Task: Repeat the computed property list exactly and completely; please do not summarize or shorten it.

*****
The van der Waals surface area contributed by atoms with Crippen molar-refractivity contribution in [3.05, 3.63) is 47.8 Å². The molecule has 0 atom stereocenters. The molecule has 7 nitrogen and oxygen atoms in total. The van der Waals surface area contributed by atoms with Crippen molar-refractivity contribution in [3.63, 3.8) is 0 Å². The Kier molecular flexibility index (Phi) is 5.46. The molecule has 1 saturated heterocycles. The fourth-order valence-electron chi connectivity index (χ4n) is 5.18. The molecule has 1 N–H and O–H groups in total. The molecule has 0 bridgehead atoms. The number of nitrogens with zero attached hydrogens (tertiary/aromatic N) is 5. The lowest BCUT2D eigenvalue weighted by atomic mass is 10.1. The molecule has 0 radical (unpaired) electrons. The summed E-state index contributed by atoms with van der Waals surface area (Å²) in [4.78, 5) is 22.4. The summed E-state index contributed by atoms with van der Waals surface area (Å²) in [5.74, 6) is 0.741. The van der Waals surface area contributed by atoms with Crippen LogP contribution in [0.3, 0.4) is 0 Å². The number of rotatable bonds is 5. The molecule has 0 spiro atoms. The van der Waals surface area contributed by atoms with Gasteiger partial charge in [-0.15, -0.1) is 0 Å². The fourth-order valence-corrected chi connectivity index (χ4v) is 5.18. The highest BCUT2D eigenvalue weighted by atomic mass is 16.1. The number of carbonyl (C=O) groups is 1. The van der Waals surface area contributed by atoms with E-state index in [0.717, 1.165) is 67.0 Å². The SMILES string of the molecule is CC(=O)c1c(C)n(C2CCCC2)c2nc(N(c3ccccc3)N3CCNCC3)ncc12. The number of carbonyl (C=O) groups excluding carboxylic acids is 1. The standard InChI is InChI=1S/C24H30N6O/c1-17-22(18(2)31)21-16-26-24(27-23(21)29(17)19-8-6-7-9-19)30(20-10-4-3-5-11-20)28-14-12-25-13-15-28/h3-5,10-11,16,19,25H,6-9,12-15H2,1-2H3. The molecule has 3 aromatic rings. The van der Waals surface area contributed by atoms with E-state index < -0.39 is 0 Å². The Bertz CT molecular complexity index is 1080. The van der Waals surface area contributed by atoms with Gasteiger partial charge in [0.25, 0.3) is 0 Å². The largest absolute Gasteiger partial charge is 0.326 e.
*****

The van der Waals surface area contributed by atoms with Crippen molar-refractivity contribution in [3.05, 3.63) is 47.8 Å². The molecule has 0 atom stereocenters. The molecule has 7 nitrogen and oxygen atoms in total. The van der Waals surface area contributed by atoms with Crippen molar-refractivity contribution in [3.63, 3.8) is 0 Å². The Kier molecular flexibility index (Phi) is 5.46. The molecule has 1 saturated heterocycles. The fourth-order valence-electron chi connectivity index (χ4n) is 5.18. The molecule has 1 N–H and O–H groups in total. The molecule has 0 bridgehead atoms. The number of nitrogens with zero attached hydrogens (tertiary/aromatic N) is 5. The lowest BCUT2D eigenvalue weighted by atomic mass is 10.1. The molecule has 0 radical (unpaired) electrons. The summed E-state index contributed by atoms with van der Waals surface area (Å²) in [4.78, 5) is 22.4. The summed E-state index contributed by atoms with van der Waals surface area (Å²) in [5.74, 6) is 0.741. The van der Waals surface area contributed by atoms with Crippen LogP contribution in [0.3, 0.4) is 0 Å². The number of rotatable bonds is 5. The molecule has 0 spiro atoms. The van der Waals surface area contributed by atoms with Gasteiger partial charge in [-0.15, -0.1) is 0 Å². The fourth-order valence-corrected chi connectivity index (χ4v) is 5.18. The highest BCUT2D eigenvalue weighted by atomic mass is 16.1. The number of carbonyl (C=O) groups is 1. The van der Waals surface area contributed by atoms with E-state index in [0.717, 1.165) is 67.0 Å². The SMILES string of the molecule is CC(=O)c1c(C)n(C2CCCC2)c2nc(N(c3ccccc3)N3CCNCC3)ncc12. The number of carbonyl (C=O) groups excluding carboxylic acids is 1. The standard InChI is InChI=1S/C24H30N6O/c1-17-22(18(2)31)21-16-26-24(27-23(21)29(17)19-8-6-7-9-19)30(20-10-4-3-5-11-20)28-14-12-25-13-15-28/h3-5,10-11,16,19,25H,6-9,12-15H2,1-2H3. The molecule has 3 aromatic rings. The van der Waals surface area contributed by atoms with E-state index < -0.39 is 0 Å². The Bertz CT molecular complexity index is 1080. The van der Waals surface area contributed by atoms with Gasteiger partial charge in [0.25, 0.3) is 0 Å². The largest absolute Gasteiger partial charge is 0.326 e.